So far it's been 3 months and I've made more than 25 phone calls to Verizon - and still the number is not ported. To make matters even better the landline carrier, Frontier Telephone of Rochester disconnected my number today. I immediately called Verizon (yes, Verizon) about this. They tried to get a conference call to Frontier but Frontier was closed for the day.

Can someone please tell me what to do? I filed a complaint with the FCC a week or two ago. I tried contacted a local TV news source but they didn't want to help me (or couldn't). I also left a message with the NYS attorney general tonight. I really don't know who to contact.

I switched to Verizon because I was unhappy with Frontier and it wouldn't cost much more to use Verizon and have 2 phones with many more features than my landline carrier. Instead I'm faced with 3 months of phone calls to Verizon and Frontier and both companies pointing the finger at each other (and me wanting to point the finger at both).

Verizons customer support has been very friendly and seemingly helpful but the fact of the matter is that after 25 calls and 3 months time the number still isn't ported.

When I call Frontier they promptly tell me that I should be dealing with Verizon - not them. Their reps are typically very rude. A while back I was lucky enough to get a nice rep who put me in touch with her supervisor. Her supervisor was nice and contacted their porting department (which I can't contact). He said their porting department wouldn't tell him why, but that Verizon wasn't giving them the information they needed to port the number.

To the best of my knowledge Verizon has sent at least 4 port requests. 3 have been ignored and one was denied.

I almost forgot! We were never offered a temp number for the wireless phone so we can only make outgoing calls on it. This has been a major hassle.

Sorry about the rambling nature of this post but I am extremely upset...

Greg

Re:3 Months and port isn't complete (2, Informative)

vericgar (627150) | more than 10 years ago | (#8471632)

learn to turbo [macwhiz.com]

In other words, go right to the top - contact the Verizon CEO.

Re:3 Months and port isn't complete (2, Informative)

Alcemenes (460409) | more than 10 years ago | (#8472611)

It looks like your problem lies with Frontier, not Verizon. Try getting in touch with your state's PUC (public utilities commission or sometimes public service commission.) The PUC is like an 800 pound gorilla that can make telcos jump on command. There's no guarantee this will work but a lot of times they can help.

Re:3 Months and port isn't complete (1)

gregRowe (173838) | more than 10 years ago | (#8474150)

Thank you for the information. It turns out that the port was completed last night. For a few hours the calls rang the disconnected landline. Late that night calls started ringing the cell phone.

I'm not done though - 3 months is FAR too long for this process to take. Someone needs to be responsible for this.

Thanks again,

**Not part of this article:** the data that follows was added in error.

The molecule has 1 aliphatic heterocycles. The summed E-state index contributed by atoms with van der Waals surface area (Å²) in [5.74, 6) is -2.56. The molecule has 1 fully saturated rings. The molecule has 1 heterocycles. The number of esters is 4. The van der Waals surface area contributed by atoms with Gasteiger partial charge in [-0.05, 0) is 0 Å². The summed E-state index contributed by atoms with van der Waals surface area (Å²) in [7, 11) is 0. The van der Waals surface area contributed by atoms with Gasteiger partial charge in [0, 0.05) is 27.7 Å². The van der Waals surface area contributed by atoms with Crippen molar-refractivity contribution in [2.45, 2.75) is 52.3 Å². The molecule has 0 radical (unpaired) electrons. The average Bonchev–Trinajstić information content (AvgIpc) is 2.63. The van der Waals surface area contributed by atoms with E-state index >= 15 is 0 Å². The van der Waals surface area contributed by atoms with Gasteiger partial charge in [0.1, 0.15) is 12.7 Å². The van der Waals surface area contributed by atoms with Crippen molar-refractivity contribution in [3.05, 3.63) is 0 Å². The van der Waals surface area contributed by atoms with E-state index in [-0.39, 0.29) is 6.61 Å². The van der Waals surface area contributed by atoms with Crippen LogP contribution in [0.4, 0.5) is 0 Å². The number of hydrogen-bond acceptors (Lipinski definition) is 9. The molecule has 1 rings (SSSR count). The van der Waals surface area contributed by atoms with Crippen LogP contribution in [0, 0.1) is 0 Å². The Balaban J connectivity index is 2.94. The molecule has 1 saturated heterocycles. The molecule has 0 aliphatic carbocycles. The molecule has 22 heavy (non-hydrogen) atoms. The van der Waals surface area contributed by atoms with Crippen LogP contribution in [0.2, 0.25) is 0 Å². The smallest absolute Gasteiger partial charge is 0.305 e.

Greg

Re:3 Months and port isn't complete (1)

stevesliva (648202) | more than 10 years ago | (#8474795)

I switched from Verizon local to Verizon wireless in December without a problem. Sounds like Frontier is your problem.

Sic Eliot Spitzer, the NY Atty. General, on Frontier and see what they do. If the guy can strike fear into the heart of Wall Street, he ought to be able to shake up a phone company.

Re:3 Months and port isn't complete (1)

WirelessMike (715106) | more than 10 years ago | (#8480157)

You need to contact your state's Public Service Commission. This will get it done-- Period. Outside of that, if your home phone number has been disconnected, your new provider for that phone number is most likely the holdup. Your wireline provider will not disconnect your dialtone unless they have already sent confirmation of the request from your new provider to port your number. That's the last part of the "port-out" process. Stay on your new provider for that phone number and call your state Public Service (sometimes "Utilities") Commission.

Cingular - ATT Wireless (3, Interesting)

mc_barron (546164) | more than 10 years ago | (#8471027)

Did this a few months ago, when they were two separate companies. Attempted to bring my Indy number with me to Chicago. No dice. Said that it was out of the area, even though i wanted to sign up for a local plan - I just wanted to keep my number. For what it's worth, customer service and technical ability was sub par on both sides of the equation. Waiting for the day when we all just have one number (perhaps a IPv6 domain, with subdomains for each of our telephones/computers/gizmos) - that way it's ours till death. Can't wait for the future.

Just set the billing address elsewhere. (1)

bluGill (862) | more than 10 years ago | (#8471101)

One of my friends has got his parent's cellphone bill for years. Nobody wanted to let them get a number local to all the people they call (as if local means anything to someone with a no long distance cell phone plan with an RV). Their son still lives in that area though, so they use his address and everyone is happy.